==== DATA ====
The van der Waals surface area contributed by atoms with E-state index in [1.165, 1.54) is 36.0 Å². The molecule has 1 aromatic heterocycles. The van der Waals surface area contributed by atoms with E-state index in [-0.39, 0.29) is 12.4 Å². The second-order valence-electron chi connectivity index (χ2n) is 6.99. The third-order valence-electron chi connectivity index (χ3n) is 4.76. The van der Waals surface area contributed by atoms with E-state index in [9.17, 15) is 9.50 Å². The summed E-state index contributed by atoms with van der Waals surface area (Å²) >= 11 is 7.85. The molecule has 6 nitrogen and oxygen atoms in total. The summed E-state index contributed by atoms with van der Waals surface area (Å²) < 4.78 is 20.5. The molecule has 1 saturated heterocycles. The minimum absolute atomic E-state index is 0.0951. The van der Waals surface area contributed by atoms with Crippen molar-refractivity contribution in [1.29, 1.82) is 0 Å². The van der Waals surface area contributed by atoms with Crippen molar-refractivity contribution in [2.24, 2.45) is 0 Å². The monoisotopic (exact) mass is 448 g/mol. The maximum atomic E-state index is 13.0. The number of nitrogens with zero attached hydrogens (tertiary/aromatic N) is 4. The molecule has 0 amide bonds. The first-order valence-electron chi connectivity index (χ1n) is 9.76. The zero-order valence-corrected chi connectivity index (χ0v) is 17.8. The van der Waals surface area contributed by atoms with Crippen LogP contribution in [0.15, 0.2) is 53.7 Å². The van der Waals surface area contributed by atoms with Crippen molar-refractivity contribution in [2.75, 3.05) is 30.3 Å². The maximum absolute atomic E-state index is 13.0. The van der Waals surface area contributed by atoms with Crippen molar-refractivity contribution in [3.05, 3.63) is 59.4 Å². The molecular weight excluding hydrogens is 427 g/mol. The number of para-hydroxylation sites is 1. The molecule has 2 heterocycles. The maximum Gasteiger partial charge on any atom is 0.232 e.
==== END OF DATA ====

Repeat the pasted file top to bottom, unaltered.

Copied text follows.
The van der Waals surface area contributed by atoms with E-state index in [1.165, 1.54) is 36.0 Å². The molecule has 1 aromatic heterocycles. The van der Waals surface area contributed by atoms with E-state index in [-0.39, 0.29) is 12.4 Å². The second-order valence-electron chi connectivity index (χ2n) is 6.99. The third-order valence-electron chi connectivity index (χ3n) is 4.76. The van der Waals surface area contributed by atoms with E-state index in [9.17, 15) is 9.50 Å². The summed E-state index contributed by atoms with van der Waals surface area (Å²) >= 11 is 7.85. The molecule has 6 nitrogen and oxygen atoms in total. The summed E-state index contributed by atoms with van der Waals surface area (Å²) < 4.78 is 20.5. The molecule has 1 saturated heterocycles. The minimum absolute atomic E-state index is 0.0951. The van der Waals surface area contributed by atoms with Crippen molar-refractivity contribution in [1.29, 1.82) is 0 Å². The van der Waals surface area contributed by atoms with Crippen molar-refractivity contribution in [2.24, 2.45) is 0 Å². The monoisotopic (exact) mass is 448 g/mol. The maximum atomic E-state index is 13.0. The number of nitrogens with zero attached hydrogens (tertiary/aromatic N) is 4. The molecule has 0 amide bonds. The first-order valence-electron chi connectivity index (χ1n) is 9.76. The zero-order valence-corrected chi connectivity index (χ0v) is 17.8. The van der Waals surface area contributed by atoms with Crippen LogP contribution in [0.15, 0.2) is 53.7 Å². The van der Waals surface area contributed by atoms with Crippen molar-refractivity contribution in [2.75, 3.05) is 30.3 Å². The maximum absolute atomic E-state index is 13.0. The van der Waals surface area contributed by atoms with Crippen molar-refractivity contribution in [3.05, 3.63) is 59.4 Å². The molecular weight excluding hydrogens is 427 g/mol. The number of para-hydroxylation sites is 1. The molecule has 2 heterocycles. The maximum Gasteiger partial charge on any atom is 0.232 e.